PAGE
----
When bombarded with these high-energy X-rays, light is absorbed and emitted from different pigments in different ways. The scientists targeted four elements of the paint to fluoresce, including calcium, iron, mercury and lead, and got much better impressions of the hidden painting in the mock-up than they were able to before.
"The successful completion of these preliminary investigations on the mock-up painting was an important first step," Karen Trentelman, of the Getty Conservation Institute, said in a statement. "The results of these studies will enable us determine the best possible approach to employ in our planned upcoming study of the real Rembrandt painting."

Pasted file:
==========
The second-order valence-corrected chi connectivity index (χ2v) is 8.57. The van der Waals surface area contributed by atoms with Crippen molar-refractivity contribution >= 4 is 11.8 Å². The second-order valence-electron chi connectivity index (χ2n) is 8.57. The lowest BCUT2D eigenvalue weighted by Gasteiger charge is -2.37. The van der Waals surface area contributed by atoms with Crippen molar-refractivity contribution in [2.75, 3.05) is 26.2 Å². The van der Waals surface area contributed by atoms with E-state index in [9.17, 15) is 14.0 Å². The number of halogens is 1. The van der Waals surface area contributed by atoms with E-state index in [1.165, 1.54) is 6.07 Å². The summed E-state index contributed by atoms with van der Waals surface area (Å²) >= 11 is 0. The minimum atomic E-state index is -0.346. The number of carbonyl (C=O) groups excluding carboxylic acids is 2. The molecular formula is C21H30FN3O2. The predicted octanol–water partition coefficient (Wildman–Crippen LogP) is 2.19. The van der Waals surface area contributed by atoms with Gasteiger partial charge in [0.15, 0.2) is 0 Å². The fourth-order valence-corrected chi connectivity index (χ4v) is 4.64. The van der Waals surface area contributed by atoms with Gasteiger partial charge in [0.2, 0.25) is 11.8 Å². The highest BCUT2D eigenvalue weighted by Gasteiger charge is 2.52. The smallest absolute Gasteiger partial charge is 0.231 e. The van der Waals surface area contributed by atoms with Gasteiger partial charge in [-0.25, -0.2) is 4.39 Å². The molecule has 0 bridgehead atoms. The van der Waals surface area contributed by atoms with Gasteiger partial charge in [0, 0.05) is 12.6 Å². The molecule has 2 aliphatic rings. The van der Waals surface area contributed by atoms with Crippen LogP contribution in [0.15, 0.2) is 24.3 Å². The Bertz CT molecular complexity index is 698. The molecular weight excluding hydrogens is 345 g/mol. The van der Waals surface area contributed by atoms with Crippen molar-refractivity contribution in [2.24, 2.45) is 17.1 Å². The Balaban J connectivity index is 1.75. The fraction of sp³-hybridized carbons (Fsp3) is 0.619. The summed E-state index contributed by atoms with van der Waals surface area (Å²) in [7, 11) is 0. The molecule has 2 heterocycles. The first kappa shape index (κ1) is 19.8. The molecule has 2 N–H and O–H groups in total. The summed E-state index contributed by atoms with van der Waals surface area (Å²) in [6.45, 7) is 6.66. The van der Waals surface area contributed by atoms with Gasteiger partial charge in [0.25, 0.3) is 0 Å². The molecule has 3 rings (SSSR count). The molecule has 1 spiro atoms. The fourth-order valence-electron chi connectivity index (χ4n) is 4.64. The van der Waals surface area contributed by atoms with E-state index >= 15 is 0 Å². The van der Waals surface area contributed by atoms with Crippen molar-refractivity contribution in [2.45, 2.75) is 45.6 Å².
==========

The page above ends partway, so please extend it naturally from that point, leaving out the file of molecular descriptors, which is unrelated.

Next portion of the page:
This isn't the first time scientists have delved into Rembrandt's paintings. Previous research revealed why his art possesses such calming beauty, finding the artist may have pioneered a technique that guides the viewer's gaze around a portrait, creating a special narrative and "calmer" viewing experience. Essentially, the researchers found Rembrandt painted more detail in and around the eyes of his subjects, tapping into an innate human attraction to the face.T
This article originally appeared on LiveScience.com.
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